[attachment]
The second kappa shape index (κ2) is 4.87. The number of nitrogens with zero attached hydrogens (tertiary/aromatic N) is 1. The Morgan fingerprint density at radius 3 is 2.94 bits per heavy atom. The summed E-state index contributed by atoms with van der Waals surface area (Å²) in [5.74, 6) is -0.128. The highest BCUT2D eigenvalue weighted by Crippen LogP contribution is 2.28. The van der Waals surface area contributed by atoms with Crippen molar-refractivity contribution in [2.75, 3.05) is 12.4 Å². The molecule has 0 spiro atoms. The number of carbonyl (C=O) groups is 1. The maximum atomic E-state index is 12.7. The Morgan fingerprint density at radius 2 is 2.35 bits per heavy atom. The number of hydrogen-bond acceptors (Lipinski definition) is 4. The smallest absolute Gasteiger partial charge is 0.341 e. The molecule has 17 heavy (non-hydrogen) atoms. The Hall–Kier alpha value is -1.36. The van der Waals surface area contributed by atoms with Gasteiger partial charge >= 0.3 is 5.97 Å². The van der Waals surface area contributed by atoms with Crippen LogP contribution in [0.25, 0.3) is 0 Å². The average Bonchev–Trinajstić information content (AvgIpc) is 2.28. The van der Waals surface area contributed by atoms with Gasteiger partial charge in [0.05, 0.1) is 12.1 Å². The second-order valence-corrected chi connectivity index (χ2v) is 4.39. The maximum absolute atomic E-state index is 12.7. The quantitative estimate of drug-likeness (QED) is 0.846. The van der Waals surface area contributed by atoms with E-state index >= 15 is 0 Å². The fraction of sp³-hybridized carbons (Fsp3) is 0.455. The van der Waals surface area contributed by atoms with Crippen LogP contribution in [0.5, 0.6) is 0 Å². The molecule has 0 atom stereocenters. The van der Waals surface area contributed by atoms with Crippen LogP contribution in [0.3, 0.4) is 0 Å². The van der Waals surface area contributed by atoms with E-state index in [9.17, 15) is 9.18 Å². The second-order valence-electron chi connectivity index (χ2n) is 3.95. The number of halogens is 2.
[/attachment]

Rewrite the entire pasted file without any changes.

The second kappa shape index (κ2) is 4.87. The number of nitrogens with zero attached hydrogens (tertiary/aromatic N) is 1. The Morgan fingerprint density at radius 3 is 2.94 bits per heavy atom. The summed E-state index contributed by atoms with van der Waals surface area (Å²) in [5.74, 6) is -0.128. The highest BCUT2D eigenvalue weighted by Crippen LogP contribution is 2.28. The van der Waals surface area contributed by atoms with Crippen molar-refractivity contribution in [2.75, 3.05) is 12.4 Å². The molecule has 0 spiro atoms. The number of carbonyl (C=O) groups is 1. The maximum atomic E-state index is 12.7. The Morgan fingerprint density at radius 2 is 2.35 bits per heavy atom. The number of hydrogen-bond acceptors (Lipinski definition) is 4. The smallest absolute Gasteiger partial charge is 0.341 e. The molecule has 17 heavy (non-hydrogen) atoms. The Hall–Kier alpha value is -1.36. The van der Waals surface area contributed by atoms with Gasteiger partial charge >= 0.3 is 5.97 Å². The van der Waals surface area contributed by atoms with Crippen LogP contribution in [0.25, 0.3) is 0 Å². The average Bonchev–Trinajstić information content (AvgIpc) is 2.28. The van der Waals surface area contributed by atoms with Gasteiger partial charge in [0.05, 0.1) is 12.1 Å². The second-order valence-corrected chi connectivity index (χ2v) is 4.39. The maximum absolute atomic E-state index is 12.7. The quantitative estimate of drug-likeness (QED) is 0.846. The van der Waals surface area contributed by atoms with E-state index >= 15 is 0 Å². The fraction of sp³-hybridized carbons (Fsp3) is 0.455. The van der Waals surface area contributed by atoms with Crippen LogP contribution in [0.5, 0.6) is 0 Å². The molecule has 0 atom stereocenters. The van der Waals surface area contributed by atoms with Crippen LogP contribution in [0.3, 0.4) is 0 Å². The van der Waals surface area contributed by atoms with E-state index in [9.17, 15) is 9.18 Å². The second-order valence-electron chi connectivity index (χ2n) is 3.95. The number of halogens is 2.